Feature: The Constant God

Posted on 16-Jun-2014

And why he seems to change

Special feature written by Lance Corporal Nathan Chan of 10th Kuala Lumpur Company
Some say that the God of the Old Testament is a God of wrath while the God of the New Testament is a God of love. The idea that God changes seems very plausible, especially when coupled with the fact that he has done it before.
“Then the Lord relented and did not bring on his people the disaster he had threatened.” (Exodus 32:14)
Yet, the Bible says over and over that God never changes.
“..the Father of the heavenly lights, who does not change…” (James 1:17)
How should one make sense of this? There is much forgiveness and compassion shown in the New Testament. Jesus Himself defends an adulterous woman, told in John 8. A woman caught red handed, in the act. There was
no doubting that she was guilty. Yet He did not condemn her, even though he could have.
“Then neither do I condemn you,” Jesus declared”. (John 8:11)
He told a story of a father forgiving his prodigal son (Luke 15). A son who took what was not his yet and wasted it all. A son who worked with pigs, an animal considered dirty by Jews. A son who deserved isolation from his family, forgiven by his father without any hesitation whatsoever.
“But while he was still a long way off, his father saw him and was filled with compassion for him” (Luke 15:20)
Even in the Old Testament, there are such incidents. Many times, God is declared to be a “compassionate and gracious God, slow to anger, abounding in love and faithfulness”. He shows himself in such a way with Jonah, forgiving his attempt to flee God. He displays compassion with Israel each time they came back to Him after turning away.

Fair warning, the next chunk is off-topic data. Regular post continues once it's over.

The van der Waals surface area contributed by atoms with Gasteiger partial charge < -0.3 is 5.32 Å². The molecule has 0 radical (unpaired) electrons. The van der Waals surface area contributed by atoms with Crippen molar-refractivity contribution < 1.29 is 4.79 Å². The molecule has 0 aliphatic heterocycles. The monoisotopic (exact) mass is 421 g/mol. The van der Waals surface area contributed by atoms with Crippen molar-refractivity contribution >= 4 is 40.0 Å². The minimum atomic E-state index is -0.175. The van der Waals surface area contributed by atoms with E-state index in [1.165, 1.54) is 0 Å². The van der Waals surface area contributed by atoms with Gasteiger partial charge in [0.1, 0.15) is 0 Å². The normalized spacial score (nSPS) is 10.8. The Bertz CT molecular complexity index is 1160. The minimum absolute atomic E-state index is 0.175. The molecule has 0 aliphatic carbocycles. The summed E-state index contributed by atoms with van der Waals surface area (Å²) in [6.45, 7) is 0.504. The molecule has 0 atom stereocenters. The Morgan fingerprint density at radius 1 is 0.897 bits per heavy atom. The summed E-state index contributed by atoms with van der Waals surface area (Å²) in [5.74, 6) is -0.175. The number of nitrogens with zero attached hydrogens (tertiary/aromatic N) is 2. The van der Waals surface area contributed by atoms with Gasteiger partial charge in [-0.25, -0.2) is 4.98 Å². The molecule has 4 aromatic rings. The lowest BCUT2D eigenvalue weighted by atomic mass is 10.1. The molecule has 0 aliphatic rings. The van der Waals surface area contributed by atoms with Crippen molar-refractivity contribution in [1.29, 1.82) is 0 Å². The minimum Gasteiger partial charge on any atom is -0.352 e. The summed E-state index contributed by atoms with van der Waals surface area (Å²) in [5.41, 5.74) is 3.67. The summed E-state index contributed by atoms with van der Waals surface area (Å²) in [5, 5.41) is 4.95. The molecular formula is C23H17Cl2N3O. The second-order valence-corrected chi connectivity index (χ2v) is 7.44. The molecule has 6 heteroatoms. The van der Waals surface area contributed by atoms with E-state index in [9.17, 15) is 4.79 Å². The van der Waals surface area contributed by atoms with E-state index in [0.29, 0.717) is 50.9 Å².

God is always willing to forgive, no matter how severe the sin. Since the beginning of time, he has always shown such a capacity. Yet it is during such acts of kindness when we see God, in multiple cases, changing his mind.
“When God saw what they did and how they turned from their evil ways, he relented and did not bring on them the destruction he had threatened.” (Jonah 3:10)
In the above case, as well as in Exodus 32:14 with the Israelites, it is saidthat God relented. However, the Hebrew word used translates instead to “to be sorry for”. In each case, he was sorry as the Ninevites/Israelites had a change of heart, and repented, turning towards obedience. God did not change. He acted consistently with His Word in response to mankind’s actions.

God never changes. Such is the reason we can rely on promises given thousands of years ago, the reason the words “Christian organization” means anything. Even as everything changes, the principles of the Boy’s Brigade organization will always stay relevant. Never should we fear that they will become obsolete.
“I the LORD do not change” (Malachi 3:6)
Page Created: 16th June 2014
Last Updated: 16th June 2014